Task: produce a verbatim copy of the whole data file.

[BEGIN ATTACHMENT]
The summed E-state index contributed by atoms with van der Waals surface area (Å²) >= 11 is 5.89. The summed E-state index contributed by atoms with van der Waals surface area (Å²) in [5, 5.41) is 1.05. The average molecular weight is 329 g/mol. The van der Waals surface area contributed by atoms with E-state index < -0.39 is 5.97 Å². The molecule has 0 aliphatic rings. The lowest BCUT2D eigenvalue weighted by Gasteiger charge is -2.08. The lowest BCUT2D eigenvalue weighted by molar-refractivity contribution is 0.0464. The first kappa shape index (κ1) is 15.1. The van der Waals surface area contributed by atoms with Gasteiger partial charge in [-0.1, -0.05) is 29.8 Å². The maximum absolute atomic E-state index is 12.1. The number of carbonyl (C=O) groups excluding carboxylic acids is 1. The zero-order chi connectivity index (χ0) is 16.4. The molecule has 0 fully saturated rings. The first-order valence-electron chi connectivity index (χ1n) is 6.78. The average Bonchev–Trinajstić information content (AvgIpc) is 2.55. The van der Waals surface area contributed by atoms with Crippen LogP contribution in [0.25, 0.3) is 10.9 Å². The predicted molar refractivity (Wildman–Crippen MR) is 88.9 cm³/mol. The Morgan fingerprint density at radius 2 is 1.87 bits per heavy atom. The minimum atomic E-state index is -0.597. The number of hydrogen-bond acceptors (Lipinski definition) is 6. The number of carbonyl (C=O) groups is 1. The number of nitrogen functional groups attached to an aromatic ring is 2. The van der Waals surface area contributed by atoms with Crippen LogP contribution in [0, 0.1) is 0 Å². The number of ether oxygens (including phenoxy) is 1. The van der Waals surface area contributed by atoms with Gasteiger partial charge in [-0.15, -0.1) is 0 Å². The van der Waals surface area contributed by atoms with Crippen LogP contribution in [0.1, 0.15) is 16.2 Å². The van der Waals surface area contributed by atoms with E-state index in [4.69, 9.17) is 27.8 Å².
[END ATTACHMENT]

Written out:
The summed E-state index contributed by atoms with van der Waals surface area (Å²) >= 11 is 5.89. The summed E-state index contributed by atoms with van der Waals surface area (Å²) in [5, 5.41) is 1.05. The average molecular weight is 329 g/mol. The van der Waals surface area contributed by atoms with E-state index < -0.39 is 5.97 Å². The molecule has 0 aliphatic rings. The lowest BCUT2D eigenvalue weighted by Gasteiger charge is -2.08. The lowest BCUT2D eigenvalue weighted by molar-refractivity contribution is 0.0464. The first kappa shape index (κ1) is 15.1. The van der Waals surface area contributed by atoms with Gasteiger partial charge in [-0.1, -0.05) is 29.8 Å². The maximum absolute atomic E-state index is 12.1. The number of carbonyl (C=O) groups excluding carboxylic acids is 1. The zero-order chi connectivity index (χ0) is 16.4. The molecule has 0 fully saturated rings. The first-order valence-electron chi connectivity index (χ1n) is 6.78. The average Bonchev–Trinajstić information content (AvgIpc) is 2.55. The van der Waals surface area contributed by atoms with Crippen LogP contribution in [0.25, 0.3) is 10.9 Å². The predicted molar refractivity (Wildman–Crippen MR) is 88.9 cm³/mol. The Morgan fingerprint density at radius 2 is 1.87 bits per heavy atom. The minimum atomic E-state index is -0.597. The number of hydrogen-bond acceptors (Lipinski definition) is 6. The number of carbonyl (C=O) groups is 1. The number of nitrogen functional groups attached to an aromatic ring is 2. The van der Waals surface area contributed by atoms with Crippen LogP contribution in [0, 0.1) is 0 Å². The number of ether oxygens (including phenoxy) is 1. The van der Waals surface area contributed by atoms with Gasteiger partial charge in [-0.15, -0.1) is 0 Å². The van der Waals surface area contributed by atoms with Crippen LogP contribution in [0.1, 0.15) is 16.2 Å². The van der Waals surface area contributed by atoms with E-state index in [4.69, 9.17) is 27.8 Å².